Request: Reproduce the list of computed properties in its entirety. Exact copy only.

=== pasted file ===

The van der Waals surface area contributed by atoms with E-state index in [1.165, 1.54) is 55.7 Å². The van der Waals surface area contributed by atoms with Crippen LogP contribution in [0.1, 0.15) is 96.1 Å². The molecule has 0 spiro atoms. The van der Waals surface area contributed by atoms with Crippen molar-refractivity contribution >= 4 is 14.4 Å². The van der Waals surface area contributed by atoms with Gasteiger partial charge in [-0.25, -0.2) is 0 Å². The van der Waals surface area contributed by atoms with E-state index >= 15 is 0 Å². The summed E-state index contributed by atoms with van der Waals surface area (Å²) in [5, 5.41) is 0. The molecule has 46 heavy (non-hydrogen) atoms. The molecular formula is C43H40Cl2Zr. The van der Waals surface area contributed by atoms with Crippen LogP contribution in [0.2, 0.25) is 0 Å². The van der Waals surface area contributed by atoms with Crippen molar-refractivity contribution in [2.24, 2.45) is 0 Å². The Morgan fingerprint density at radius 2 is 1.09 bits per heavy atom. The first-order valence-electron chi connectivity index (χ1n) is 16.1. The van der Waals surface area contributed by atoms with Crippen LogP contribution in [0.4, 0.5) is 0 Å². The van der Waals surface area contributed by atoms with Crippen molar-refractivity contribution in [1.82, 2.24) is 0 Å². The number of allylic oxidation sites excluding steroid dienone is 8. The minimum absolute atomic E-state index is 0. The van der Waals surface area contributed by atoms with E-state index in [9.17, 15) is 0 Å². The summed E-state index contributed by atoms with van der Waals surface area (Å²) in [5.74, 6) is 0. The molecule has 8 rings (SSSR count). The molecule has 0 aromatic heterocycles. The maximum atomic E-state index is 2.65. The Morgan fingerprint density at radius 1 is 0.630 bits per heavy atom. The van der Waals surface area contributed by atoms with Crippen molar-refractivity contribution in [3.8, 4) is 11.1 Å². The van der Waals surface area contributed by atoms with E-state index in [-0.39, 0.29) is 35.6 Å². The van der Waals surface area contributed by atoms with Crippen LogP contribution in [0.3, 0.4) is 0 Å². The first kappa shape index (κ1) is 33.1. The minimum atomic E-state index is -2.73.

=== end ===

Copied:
The van der Waals surface area contributed by atoms with E-state index in [1.165, 1.54) is 55.7 Å². The van der Waals surface area contributed by atoms with Crippen LogP contribution in [0.1, 0.15) is 96.1 Å². The molecule has 0 spiro atoms. The van der Waals surface area contributed by atoms with Crippen molar-refractivity contribution >= 4 is 14.4 Å². The van der Waals surface area contributed by atoms with Gasteiger partial charge in [-0.25, -0.2) is 0 Å². The van der Waals surface area contributed by atoms with E-state index >= 15 is 0 Å². The summed E-state index contributed by atoms with van der Waals surface area (Å²) in [5, 5.41) is 0. The molecule has 46 heavy (non-hydrogen) atoms. The molecular formula is C43H40Cl2Zr. The van der Waals surface area contributed by atoms with Crippen LogP contribution in [0.2, 0.25) is 0 Å². The van der Waals surface area contributed by atoms with Crippen molar-refractivity contribution in [2.24, 2.45) is 0 Å². The Morgan fingerprint density at radius 2 is 1.09 bits per heavy atom. The first-order valence-electron chi connectivity index (χ1n) is 16.1. The van der Waals surface area contributed by atoms with Crippen LogP contribution in [0.4, 0.5) is 0 Å². The van der Waals surface area contributed by atoms with Crippen molar-refractivity contribution in [1.82, 2.24) is 0 Å². The number of allylic oxidation sites excluding steroid dienone is 8. The minimum absolute atomic E-state index is 0. The van der Waals surface area contributed by atoms with E-state index in [9.17, 15) is 0 Å². The summed E-state index contributed by atoms with van der Waals surface area (Å²) in [5.74, 6) is 0. The molecule has 8 rings (SSSR count). The molecule has 0 aromatic heterocycles. The maximum atomic E-state index is 2.65. The Morgan fingerprint density at radius 1 is 0.630 bits per heavy atom. The van der Waals surface area contributed by atoms with Crippen molar-refractivity contribution in [3.8, 4) is 11.1 Å². The van der Waals surface area contributed by atoms with E-state index in [-0.39, 0.29) is 35.6 Å². The van der Waals surface area contributed by atoms with Crippen LogP contribution in [0.3, 0.4) is 0 Å². The first kappa shape index (κ1) is 33.1. The minimum atomic E-state index is -2.73.